UMKC’s basketball program is entering a new era.
They’ve hired a new head coach, former Louisville assistant Kareem Richardson, whom they hope will turn around the trend of five losing seasons in their last six years. They’re heading into the WAC after spending the last six years in the Summit League.
And now the school will be getting a $5 million renovation to the famed Municipal Auditorium.
“We are extremely delighted to have the majority of our home games at Municipal,” Richardson said in a release put out by the school. “The improvements that will take place there will certainly enhance the fan experience. We are confident with the support of the community that we can make Municipal Auditorium the best home court advantage in Western Athletic Conference.”
The renovation includes new video boards that are 47 feet wide and 12 ½ feet tall, an LED scorer’s table display that is 40 feet long, sound system, lighting, seating in the lower level and electrical upgrades.
“UMKC is Kansas City’s university, and we want the ‘Roos to be Kansas City’s team. That’s true for all sports, but particularly basketball, given our community’s historic ties to and love for college basketball,” said Leo E. Morton, UMKC chancellor. “That’s why we’re making the big move downtown, and making a big move to capture the community’s imagination and passion with a new coach and a new conference.”
Municipal Auditorium, which opened in 1936, hosted three of the first four Final Fours and was passed this season by Dayton Arena as the venue that has held the most NCAA tournament games.
The injury Stephen Zimmerman suffered on Saturday will keep the star UNLV freshman out for at least a week, a source told NBC Sports.
The injury is not thought to be serious, however. Zimmerman may be kept out for longer as a precaution, but that’s a result of the Runnin’ Rebels being in a situation where the rest of their regular season is relatively meaningless.
They’re not getting an at-large bid to the NCAA tournament regardless of how they finish out league play. With back-up center Ben Carter out with a torn ACL, it’s more important to make sure that Zimmerman, who is averaging 10.6 points and 9.1 boards this season, is totally healthy for the Mountain West tournament.
That tournament, mind you, will be played at UNLV’s Thomas & Mack Center.
So the Runnin’ Rebels, regardless of how poor they’ve played this season, will always have a chance to land an automatic bid.
Anyway, the more interesting aspect of this story is how Zimmerman injured the knee. It was a completely avoidable play that came after the whistle, but I’m not sure it was what you would call a “dirty play”. You tell me:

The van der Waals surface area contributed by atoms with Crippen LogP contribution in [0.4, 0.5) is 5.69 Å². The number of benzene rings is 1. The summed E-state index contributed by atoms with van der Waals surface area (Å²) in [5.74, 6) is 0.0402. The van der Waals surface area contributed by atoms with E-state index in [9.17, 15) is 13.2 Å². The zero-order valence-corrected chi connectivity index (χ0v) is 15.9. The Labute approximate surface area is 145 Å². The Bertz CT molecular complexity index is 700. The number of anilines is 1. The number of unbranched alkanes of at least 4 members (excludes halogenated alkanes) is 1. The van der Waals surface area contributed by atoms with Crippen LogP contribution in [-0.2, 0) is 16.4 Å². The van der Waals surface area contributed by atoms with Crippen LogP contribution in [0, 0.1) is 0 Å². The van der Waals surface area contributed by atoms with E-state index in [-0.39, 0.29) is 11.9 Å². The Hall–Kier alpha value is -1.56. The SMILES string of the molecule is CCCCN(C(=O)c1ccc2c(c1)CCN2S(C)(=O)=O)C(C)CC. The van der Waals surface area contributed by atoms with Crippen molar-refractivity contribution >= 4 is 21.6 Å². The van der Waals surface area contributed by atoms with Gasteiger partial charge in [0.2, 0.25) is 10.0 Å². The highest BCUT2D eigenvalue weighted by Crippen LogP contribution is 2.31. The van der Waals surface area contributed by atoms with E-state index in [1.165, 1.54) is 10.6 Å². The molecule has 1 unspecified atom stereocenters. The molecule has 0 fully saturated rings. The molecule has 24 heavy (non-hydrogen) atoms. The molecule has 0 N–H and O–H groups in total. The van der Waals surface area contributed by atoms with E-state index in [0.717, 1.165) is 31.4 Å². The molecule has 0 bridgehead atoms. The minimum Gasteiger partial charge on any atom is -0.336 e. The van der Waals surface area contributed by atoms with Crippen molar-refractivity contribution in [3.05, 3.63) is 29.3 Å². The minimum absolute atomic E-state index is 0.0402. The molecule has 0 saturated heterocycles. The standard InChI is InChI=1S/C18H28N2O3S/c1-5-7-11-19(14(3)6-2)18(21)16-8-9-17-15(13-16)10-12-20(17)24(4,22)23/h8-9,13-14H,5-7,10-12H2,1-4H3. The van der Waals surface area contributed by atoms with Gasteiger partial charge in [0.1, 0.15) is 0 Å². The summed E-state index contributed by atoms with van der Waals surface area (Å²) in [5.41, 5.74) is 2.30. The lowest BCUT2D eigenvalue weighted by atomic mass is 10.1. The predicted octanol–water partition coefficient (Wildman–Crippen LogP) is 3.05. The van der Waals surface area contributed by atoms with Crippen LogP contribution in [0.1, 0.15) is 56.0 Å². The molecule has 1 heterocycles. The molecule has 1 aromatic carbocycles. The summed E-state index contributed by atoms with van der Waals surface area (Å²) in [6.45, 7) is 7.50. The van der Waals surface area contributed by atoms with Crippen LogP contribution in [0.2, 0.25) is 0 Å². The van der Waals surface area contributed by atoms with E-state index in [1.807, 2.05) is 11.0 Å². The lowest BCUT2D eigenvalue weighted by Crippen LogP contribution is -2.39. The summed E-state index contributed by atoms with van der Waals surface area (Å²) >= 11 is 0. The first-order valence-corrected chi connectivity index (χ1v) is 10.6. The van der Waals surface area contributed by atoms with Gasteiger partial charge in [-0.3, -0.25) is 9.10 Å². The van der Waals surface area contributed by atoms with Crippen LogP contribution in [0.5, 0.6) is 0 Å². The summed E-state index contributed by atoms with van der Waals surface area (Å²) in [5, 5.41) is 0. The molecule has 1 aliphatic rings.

With a little more than three minutes left on Monday night, No. 24 Texas held a 57-51 lead on No. 3 Oklahoma in Norman as Jordan Woodard struggled again and Buddy Hield failed to find the rhythm that he had throughout the first three months of the season.
At that point in the game, Hield was 4-for-14 from the floor with 15 points and four turnovers. He had just missed a pair of wide-open threes
“I couldn’t make a shot,” Hield said after the game. But that changed down the stretch. First, Hield finally got a three to drop. On the next possession, he got all the way to the rim and scored. On the following two possessions, he was fouled on a drive to the rim and hit four free throws. And after missing a pull-up jumper, Hield did this:
“I told coach I wanted the ball,” Hield said, “I saw Lammert coming to bite, so I pulled up.”
“It’s all money.”
Hield is already the favorite to win National Player of the Year, and this performance is only going to help his cause further. Think about it like this: Buddy was not good on Monday night, at least according to his (admittedly lofty) standards. But he still finished with 27 points and shook off a cold shooting night just in time to take over down the stretch.
Now think about this: Hield’s head coach has enough confidence in him to hand him the keys in the final minutes despite the fact that he’s struggling and on a team that has two other players that Lon Kruger trusts on game-winning possessions. Think about it. When Oklahoma beat West Virginia at the buzzer, it was Jordan Woodard that the play was drawn up for. When they beat LSU, it was Isaiah Cousins that got the rock on the final possession while Hield was used as a decoy. .
Want to talk about coaching luxuries?
Kruger has three guards that can shoot, penetrate and score, and penetrate and kick, and one of them is the National Player of the Year that doesn’t mind being used as a decoy.